On the hills of the maritime Alps overlooking the gulf of the Riviera of Flowers, at the border between Italy and France, is where flowers have been historically cultivated and exported all over Europe and as far as San Petersburg and it is there where the wine making story of Aris Blancardi started.

Aris was a practicing horse veterinarian when his grandfather died and left him his property. He had to decide what to do with the land he was left behind. His grandfather had devoted his life to flower growing like his great grandfather who had started the family business in 1885 but Aris didn’t know anything about horticulture.

The most obvious and profitable solution would have been to sell the property for real estate, in the early 1990s the price of the land in that particular area was very high but to sell didn’t feel like the right solution to Aris. Instead he started to value the option of starting to practice horticulture. A friend of his had told him about a course of biodynamic agriculture that was about to start and out of curiosity he decided to attend it.

It was an interesting course and he wanted to learn more about biodynamics, so he went to another course about biodynamic viticulture. Aris thought why not for his grandfather had also one hectar of vines planted on his property. The course was held by Nicolas Joly, a French winegrower from the Loire wine region, and one of the pioneers and leading personalities of the biodynamic wine movement. The course was very inspiring and acted more like a revelation to Aris. Therefore he thought he would give viticulture a chance.


He started to take care of the old vineyard of his grandfather. He started with what he had, one steel vessel of 200 litres and an old wooden barrique. His first experimentation of making a Vermentino wine aged in the barrique was not a great success because the barrique had been used for red wine and what turned out was actually a strange rose Vermentino wine. Despite of his disappointment he brought a sample of the wine which he had called VB1 (Vermentino Barrel 1) to Nicolas Joly and after tasting it he said to him that he had a very interesting terroir and he encouraged Aris to continue.

Step by step he started to turn into a real vigneron, the only problem was that Aris didn’t drink alcohol, so it made it even more difficult for him to learn. Slowly, by tasting more and more wines, he realised how important wine was in gastronomy to combine and compliment food, he liked the taste of wine in his mouth but the only difficulty for him was to actually swallow the wine.

“I have never chosen the easiest way. I know it may sound absurd and many wine producers they make fun of me in a friendly way because I don’t drink but I love to make wine. As soon as I started, it really made my heart beat faster, and I knew that it was what I needed to do. If you do not have your heart in it then you’re not following your right path. I know I’m blessed and privileged to have the opportunity to do what I love in this beautiful landscape.”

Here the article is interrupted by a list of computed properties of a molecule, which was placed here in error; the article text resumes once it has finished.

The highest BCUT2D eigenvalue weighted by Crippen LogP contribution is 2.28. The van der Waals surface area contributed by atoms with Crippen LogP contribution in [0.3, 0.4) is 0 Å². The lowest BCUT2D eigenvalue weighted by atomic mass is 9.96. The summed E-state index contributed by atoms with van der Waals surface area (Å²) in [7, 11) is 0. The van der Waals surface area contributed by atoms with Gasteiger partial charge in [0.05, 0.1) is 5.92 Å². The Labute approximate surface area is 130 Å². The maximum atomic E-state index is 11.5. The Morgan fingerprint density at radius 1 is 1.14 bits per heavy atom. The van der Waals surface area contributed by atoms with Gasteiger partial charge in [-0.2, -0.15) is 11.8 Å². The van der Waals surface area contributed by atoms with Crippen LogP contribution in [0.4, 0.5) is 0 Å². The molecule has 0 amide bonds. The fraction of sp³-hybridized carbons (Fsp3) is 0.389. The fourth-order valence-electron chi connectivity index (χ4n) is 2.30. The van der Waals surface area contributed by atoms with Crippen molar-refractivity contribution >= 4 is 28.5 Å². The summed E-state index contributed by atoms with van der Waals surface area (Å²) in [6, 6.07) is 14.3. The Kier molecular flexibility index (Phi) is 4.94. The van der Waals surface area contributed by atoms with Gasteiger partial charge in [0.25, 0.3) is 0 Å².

Today Aris produces around 15.000 to 17.000 bottles per year of Vermentino, Pigato and Rossese wines. His wines are all fermented and aged in wood, for him wood is the most natural material to use in the wine making and even though he uses small barriques the wood flavour doesn’t take over. Aris believes that it’s because he leaves the wine to age on the lees, the lees will not only protect the wine from the strong flavours of wood but also against oxidation and for that reason he doesn’t need to add any sulphites to the wine.

Aris loves the process of making Natural wines for they are a living product and constantly in change and evolving toward something that sometimes can be very unpredictable. It is not up to him to decide when the wine is ready to be bottled but the wine will decide by itself. One of Aris wines had not yet done its spontaneous malolactic fermentation when we were visiting the winery so he had decided to bottle a couple of litres of the wine which he had been carrying around with him in his car to put the wine under hot weather conditions to see if the process would start.

“If you only knew what they have been put through, these bottles have traveled hundreds of kilometres on bumpy roads, been left under the sun in over 50 celsius degrees, and still nothing has happened to the wine, it’s like a stubborn ligurian; it never changes. This experiment has made me rethink about the general belief about Natural wines and how fragile they are. I’ve been thinking about all the winemakers who are so concerned about even minimal vibrations and how they try not to touch the wine vessels during the winemaking process not to distress the wine. Well I have intentionally put my wine through the most extreme and hardest conditions and nothing bad happens. No malolactic fermentation has started, the taste hasn’t changed at all, the only thing that has changed is my idea about the general belief that Natural wines are more fragile than conventional wines and that they suffer from transportation and big temperature changes”. He let us taste the wine he had put under “stress” and it was still pretty high in acidity but otherwise very good.


We also tasted all the new vintages of wines from the barrels and a completely new wine which will soon be released (when it decides to be ready) made with the Granaccia grapes. The Ligurian declination of French grenache, Spanish garnacha, and Sardinian Cannonau. We are waiting anxiously for that release day because what we already could taste from the barrel was fantastic!

In the meantime you can taste the extraordinary wines of Tenuta Selvadolce, the VB1 and the Rucantu which are already available in our collection. They are rare, original and made by a man whose heart is in for wine making!